By: Vivek Mohan
Few years ago I had to invest and shift to our nearby weekend home-cum-office due to personal and professional reasons. The place was still developing with high-rises and more and more coming up in the hillock at the time when I was feeling low. . . but still struggling, surviving to take on the not-so-fair world around me. I recollected all the articles and quotes I had grown up on, reading RD. ‘This shall too pass’. Nothing lasts forever. Not even the pain. This one lasted much longer than I had calculated. But then life is not simple arithmetic. Sometimes it is 2+2=4 sometimes it is 3 or 5! But mine became a complex, multi-layered math.
I’m a very disciplined person but my circumstances gave me all the reasons to go haywire. Somehow I still held tight beginning the day with my regular suryanamaskars, sit-ups, push-ups, chin-ups, etc to start fresh and have a good night’s sleep (mostly) after a hard day’s efforts whatever and whenever fruit it might bear sooner or later. It became a daily monotonous routine but still somehow the enthusiasm of a ‘new day’ held me together.
Included in this ‘daily monotonous routine’ was the irritating sight of a labourer woman with her two small daughters going for their morning ablutions on the road before my room window when I exercised. Both events coincided with military precision. The family without their man escorting came out of a hutment adjacent to the not-yet-complete high-rise. My compassion ended with the only thought that one day when the tower is complete, the poor dailywagers will shift to another similar location and ‘irritate’ someone else with their ‘daily monotonous routine’ and be an eyesore.
Then one evening while gazing out from the same window I saw the same girls but playing, frolicking, giggling and I decided to keep looking instead of surfing channels. They looked happier and cleaner than the morning ‘shift’ being almost dragged by the frail mother, hair unkempt and eyes still almost shut and they were not readying for any school bus, but…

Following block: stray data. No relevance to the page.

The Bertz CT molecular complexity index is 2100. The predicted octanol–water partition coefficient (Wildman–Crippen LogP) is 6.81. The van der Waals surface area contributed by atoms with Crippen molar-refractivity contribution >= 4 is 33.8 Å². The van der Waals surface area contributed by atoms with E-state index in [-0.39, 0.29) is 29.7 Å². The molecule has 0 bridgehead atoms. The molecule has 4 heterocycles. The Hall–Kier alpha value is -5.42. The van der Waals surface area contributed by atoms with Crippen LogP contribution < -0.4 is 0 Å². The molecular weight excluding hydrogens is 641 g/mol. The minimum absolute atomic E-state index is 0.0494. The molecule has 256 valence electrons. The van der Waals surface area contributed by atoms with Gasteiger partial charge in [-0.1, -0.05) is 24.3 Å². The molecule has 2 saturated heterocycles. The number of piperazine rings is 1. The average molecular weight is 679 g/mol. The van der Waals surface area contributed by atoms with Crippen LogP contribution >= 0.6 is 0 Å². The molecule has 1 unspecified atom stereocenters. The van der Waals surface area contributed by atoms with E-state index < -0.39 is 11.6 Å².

The sight and thought struck me real hard. It woke me up from inside. Trying to be a James Bond in the trying times, I was both shaken and stirred.
It was because before the sun rose and day became brighter the young and the very very young ladies had to go out before the male gaze embarrasses them. And I had the luxury of a rest room next door in my studio apartment. Who was living a better painful life?!
I remember a plastic plaque on wood given to my psychiatrist dad by his patient which said, “Do the best you can with what you have” still hung in his makeshift office at home in Shimla. From then onwards my better life was even better, even though the world around me kept crashing. And ever since I’m on a ‘high’ – a lot different than what Richard Gere told the Pretty Woman!
(The writer is a Mumbai-based film-maker from Himachal)